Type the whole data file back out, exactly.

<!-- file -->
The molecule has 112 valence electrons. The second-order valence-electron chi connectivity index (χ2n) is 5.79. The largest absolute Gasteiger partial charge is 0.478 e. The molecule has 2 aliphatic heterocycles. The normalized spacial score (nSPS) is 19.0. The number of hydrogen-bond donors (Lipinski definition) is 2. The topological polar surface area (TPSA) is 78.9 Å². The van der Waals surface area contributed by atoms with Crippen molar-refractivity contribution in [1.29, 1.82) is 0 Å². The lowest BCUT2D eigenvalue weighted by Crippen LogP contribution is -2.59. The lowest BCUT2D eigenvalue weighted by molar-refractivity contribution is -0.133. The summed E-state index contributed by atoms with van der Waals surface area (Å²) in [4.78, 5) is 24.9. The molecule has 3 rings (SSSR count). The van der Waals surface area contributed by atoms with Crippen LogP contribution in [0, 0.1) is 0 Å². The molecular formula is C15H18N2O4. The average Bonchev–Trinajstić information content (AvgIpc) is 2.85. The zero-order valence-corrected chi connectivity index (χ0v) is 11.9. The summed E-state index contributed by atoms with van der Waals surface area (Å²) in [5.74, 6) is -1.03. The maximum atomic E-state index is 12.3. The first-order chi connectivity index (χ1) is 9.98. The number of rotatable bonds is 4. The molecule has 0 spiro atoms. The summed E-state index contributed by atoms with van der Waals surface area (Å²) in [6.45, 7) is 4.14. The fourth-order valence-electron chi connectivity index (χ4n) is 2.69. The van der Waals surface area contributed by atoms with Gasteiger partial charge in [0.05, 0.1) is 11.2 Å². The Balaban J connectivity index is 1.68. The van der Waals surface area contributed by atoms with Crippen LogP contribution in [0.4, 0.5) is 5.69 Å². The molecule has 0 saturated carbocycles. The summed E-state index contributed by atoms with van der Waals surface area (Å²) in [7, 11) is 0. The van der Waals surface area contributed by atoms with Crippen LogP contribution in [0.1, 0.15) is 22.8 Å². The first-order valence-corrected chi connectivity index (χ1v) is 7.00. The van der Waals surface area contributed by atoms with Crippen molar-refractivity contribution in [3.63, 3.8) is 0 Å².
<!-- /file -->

The molecule has 112 valence electrons. The second-order valence-electron chi connectivity index (χ2n) is 5.79. The largest absolute Gasteiger partial charge is 0.478 e. The molecule has 2 aliphatic heterocycles. The normalized spacial score (nSPS) is 19.0. The number of hydrogen-bond donors (Lipinski definition) is 2. The topological polar surface area (TPSA) is 78.9 Å². The van der Waals surface area contributed by atoms with Crippen molar-refractivity contribution in [1.29, 1.82) is 0 Å². The lowest BCUT2D eigenvalue weighted by Crippen LogP contribution is -2.59. The lowest BCUT2D eigenvalue weighted by molar-refractivity contribution is -0.133. The summed E-state index contributed by atoms with van der Waals surface area (Å²) in [4.78, 5) is 24.9. The molecule has 3 rings (SSSR count). The van der Waals surface area contributed by atoms with Crippen LogP contribution in [0, 0.1) is 0 Å². The molecular formula is C15H18N2O4. The average Bonchev–Trinajstić information content (AvgIpc) is 2.85. The zero-order valence-corrected chi connectivity index (χ0v) is 11.9. The summed E-state index contributed by atoms with van der Waals surface area (Å²) in [5.74, 6) is -1.03. The maximum atomic E-state index is 12.3. The first-order chi connectivity index (χ1) is 9.98. The number of rotatable bonds is 4. The molecule has 0 spiro atoms. The summed E-state index contributed by atoms with van der Waals surface area (Å²) in [6.45, 7) is 4.14. The fourth-order valence-electron chi connectivity index (χ4n) is 2.69. The van der Waals surface area contributed by atoms with Gasteiger partial charge in [0.05, 0.1) is 11.2 Å². The Balaban J connectivity index is 1.68. The van der Waals surface area contributed by atoms with Crippen LogP contribution in [0.4, 0.5) is 5.69 Å². The molecule has 0 saturated carbocycles. The summed E-state index contributed by atoms with van der Waals surface area (Å²) in [7, 11) is 0. The van der Waals surface area contributed by atoms with Crippen LogP contribution in [0.1, 0.15) is 22.8 Å². The first-order valence-corrected chi connectivity index (χ1v) is 7.00. The van der Waals surface area contributed by atoms with Crippen molar-refractivity contribution in [3.63, 3.8) is 0 Å².